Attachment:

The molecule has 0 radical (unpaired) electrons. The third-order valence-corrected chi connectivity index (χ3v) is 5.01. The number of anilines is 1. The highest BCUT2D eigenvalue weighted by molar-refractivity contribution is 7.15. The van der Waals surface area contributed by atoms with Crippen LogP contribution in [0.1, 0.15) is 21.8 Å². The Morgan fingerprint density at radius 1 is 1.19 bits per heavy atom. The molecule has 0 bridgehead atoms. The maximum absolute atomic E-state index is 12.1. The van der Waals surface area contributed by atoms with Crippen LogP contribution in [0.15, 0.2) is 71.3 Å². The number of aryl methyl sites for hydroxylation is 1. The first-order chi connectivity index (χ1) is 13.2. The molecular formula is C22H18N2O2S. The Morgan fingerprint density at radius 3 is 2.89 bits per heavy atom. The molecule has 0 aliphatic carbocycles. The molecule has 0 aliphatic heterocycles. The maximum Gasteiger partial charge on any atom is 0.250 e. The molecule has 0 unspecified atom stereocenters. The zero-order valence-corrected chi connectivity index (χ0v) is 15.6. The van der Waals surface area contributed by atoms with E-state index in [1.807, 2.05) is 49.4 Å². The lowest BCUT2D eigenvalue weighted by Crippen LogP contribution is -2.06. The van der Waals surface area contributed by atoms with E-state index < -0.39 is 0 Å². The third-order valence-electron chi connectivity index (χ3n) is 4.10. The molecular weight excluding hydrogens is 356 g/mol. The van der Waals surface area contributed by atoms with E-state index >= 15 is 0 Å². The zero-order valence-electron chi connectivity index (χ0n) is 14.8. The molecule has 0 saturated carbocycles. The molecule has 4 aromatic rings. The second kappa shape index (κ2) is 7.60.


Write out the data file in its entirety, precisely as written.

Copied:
The molecule has 0 radical (unpaired) electrons. The third-order valence-corrected chi connectivity index (χ3v) is 5.01. The number of anilines is 1. The highest BCUT2D eigenvalue weighted by molar-refractivity contribution is 7.15. The van der Waals surface area contributed by atoms with Crippen LogP contribution in [0.1, 0.15) is 21.8 Å². The Morgan fingerprint density at radius 1 is 1.19 bits per heavy atom. The molecule has 0 bridgehead atoms. The maximum absolute atomic E-state index is 12.1. The van der Waals surface area contributed by atoms with Crippen LogP contribution in [0.15, 0.2) is 71.3 Å². The number of aryl methyl sites for hydroxylation is 1. The first-order chi connectivity index (χ1) is 13.2. The molecular formula is C22H18N2O2S. The Morgan fingerprint density at radius 3 is 2.89 bits per heavy atom. The molecule has 0 aliphatic carbocycles. The molecule has 0 aliphatic heterocycles. The maximum Gasteiger partial charge on any atom is 0.250 e. The molecule has 0 unspecified atom stereocenters. The zero-order valence-corrected chi connectivity index (χ0v) is 15.6. The van der Waals surface area contributed by atoms with E-state index in [1.807, 2.05) is 49.4 Å². The lowest BCUT2D eigenvalue weighted by Crippen LogP contribution is -2.06. The van der Waals surface area contributed by atoms with E-state index < -0.39 is 0 Å². The third-order valence-electron chi connectivity index (χ3n) is 4.10. The molecular weight excluding hydrogens is 356 g/mol. The van der Waals surface area contributed by atoms with E-state index >= 15 is 0 Å². The zero-order valence-electron chi connectivity index (χ0n) is 14.8. The molecule has 0 saturated carbocycles. The molecule has 4 aromatic rings. The second kappa shape index (κ2) is 7.60.